Cotton wool disease is a fungal infection that can afflict your Oscar fish. The most common fungi that cause this disease are called saprolegnia and achlya, though other fungi may also be present in your Oscar's tank. Early detection and treatment are important in bringing your fish back to good health.
Fungus on an Oscar Fish
Oscar fish that develop a fungal infection have a growth on the skin that looks similar to a tuft of cotton. The color starts off white but as the infection worsens, it can change to gray, brown or red. Infections occur on the skin, fins or mouth. Your fish may appear to be depressed and lose its appetite.
All fish tanks contain some form of fungal spore. Poor aquarium hygiene, unclean water and low water temperature can all create conditions that cause these spores to multiply and infect Oscar fish. When Oscar fish are mishandled or otherwise injured, the outer layer of the skin can be scraped off, making the fish prone to fungal infections. Fish that are old or have recently suffered a parasite or bacterial infection also are at risk of fungal infection.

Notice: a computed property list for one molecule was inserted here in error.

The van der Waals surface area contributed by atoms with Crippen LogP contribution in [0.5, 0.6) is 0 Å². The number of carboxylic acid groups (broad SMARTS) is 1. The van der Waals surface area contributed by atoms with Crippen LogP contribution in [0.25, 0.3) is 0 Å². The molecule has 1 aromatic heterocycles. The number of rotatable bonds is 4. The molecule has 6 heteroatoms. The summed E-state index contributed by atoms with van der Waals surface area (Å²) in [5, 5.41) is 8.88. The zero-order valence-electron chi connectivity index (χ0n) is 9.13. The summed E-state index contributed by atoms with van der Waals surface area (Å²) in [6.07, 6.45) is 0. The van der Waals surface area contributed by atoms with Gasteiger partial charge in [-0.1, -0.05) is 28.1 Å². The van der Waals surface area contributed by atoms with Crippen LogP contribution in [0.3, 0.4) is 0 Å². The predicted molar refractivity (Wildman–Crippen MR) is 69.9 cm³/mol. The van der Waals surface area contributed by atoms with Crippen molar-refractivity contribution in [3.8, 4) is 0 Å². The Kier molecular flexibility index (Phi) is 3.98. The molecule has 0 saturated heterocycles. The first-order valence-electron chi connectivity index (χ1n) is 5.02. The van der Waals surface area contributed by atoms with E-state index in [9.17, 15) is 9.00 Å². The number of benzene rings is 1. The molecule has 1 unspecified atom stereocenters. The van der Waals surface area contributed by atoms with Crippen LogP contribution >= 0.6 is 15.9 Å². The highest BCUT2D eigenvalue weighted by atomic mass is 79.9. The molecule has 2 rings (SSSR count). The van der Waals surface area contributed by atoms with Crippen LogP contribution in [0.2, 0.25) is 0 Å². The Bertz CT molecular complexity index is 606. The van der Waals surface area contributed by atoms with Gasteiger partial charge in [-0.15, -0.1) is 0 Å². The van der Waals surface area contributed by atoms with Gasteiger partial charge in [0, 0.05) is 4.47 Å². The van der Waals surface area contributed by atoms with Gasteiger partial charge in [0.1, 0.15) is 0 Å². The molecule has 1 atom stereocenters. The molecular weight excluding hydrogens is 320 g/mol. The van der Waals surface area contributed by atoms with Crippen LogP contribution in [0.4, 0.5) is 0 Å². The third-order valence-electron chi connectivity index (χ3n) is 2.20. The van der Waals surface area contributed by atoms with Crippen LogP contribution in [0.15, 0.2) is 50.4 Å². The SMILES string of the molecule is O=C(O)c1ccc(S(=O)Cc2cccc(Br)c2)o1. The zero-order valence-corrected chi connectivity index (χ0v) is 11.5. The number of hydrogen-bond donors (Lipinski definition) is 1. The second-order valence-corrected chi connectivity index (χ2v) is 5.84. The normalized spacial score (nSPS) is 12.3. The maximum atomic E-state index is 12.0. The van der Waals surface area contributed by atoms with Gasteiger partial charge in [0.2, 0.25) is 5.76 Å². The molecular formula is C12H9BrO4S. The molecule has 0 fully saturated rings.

Always keep the aquarium clean, removing dead fish and other waste from the tank often. Test water regularly to be sure that appropriate levels of pH, nitrate and ammonia are maintained. Be sure the filtration system is suitable for the aquarium and that the filters are changed regularly. Aquarium owners who practice good tank hygiene and properly maintain their aquariums rarely have to deal with a fungal infection in their Oscar fish.
Fungal infections in Oscar fish are treated by using an over-the-counter fungal remedy containing phenoxyethanol that is available at most pet stores. If all of the fish in the aquarium are infected, the whole tank may be treated. For individual cases, it's best to remove the infected fish to a hospital tank. Gentian violet is a topical antifungal and antibacterial agent that can be topically applied to individual fish. before treatment, it's advised to do a 50 percent water change and then avoid water changes during the course of treatment. Once treatment is over, change 50 percent of the water again.
The fungus also can affect the Oscar's eggs. An infected egg has the same fluffy white tuft of cotton-like growth that is present on an infected fish. Usually infertile or damaged eggs become infected first and, if left untreated, healthy eggs and adult fish in the tank become infected. Methylene blue is often used by breeders to prevent fungal infection in eggs. Once an egg has been infected, there is no treatment, so the eggs must be removed from the tank.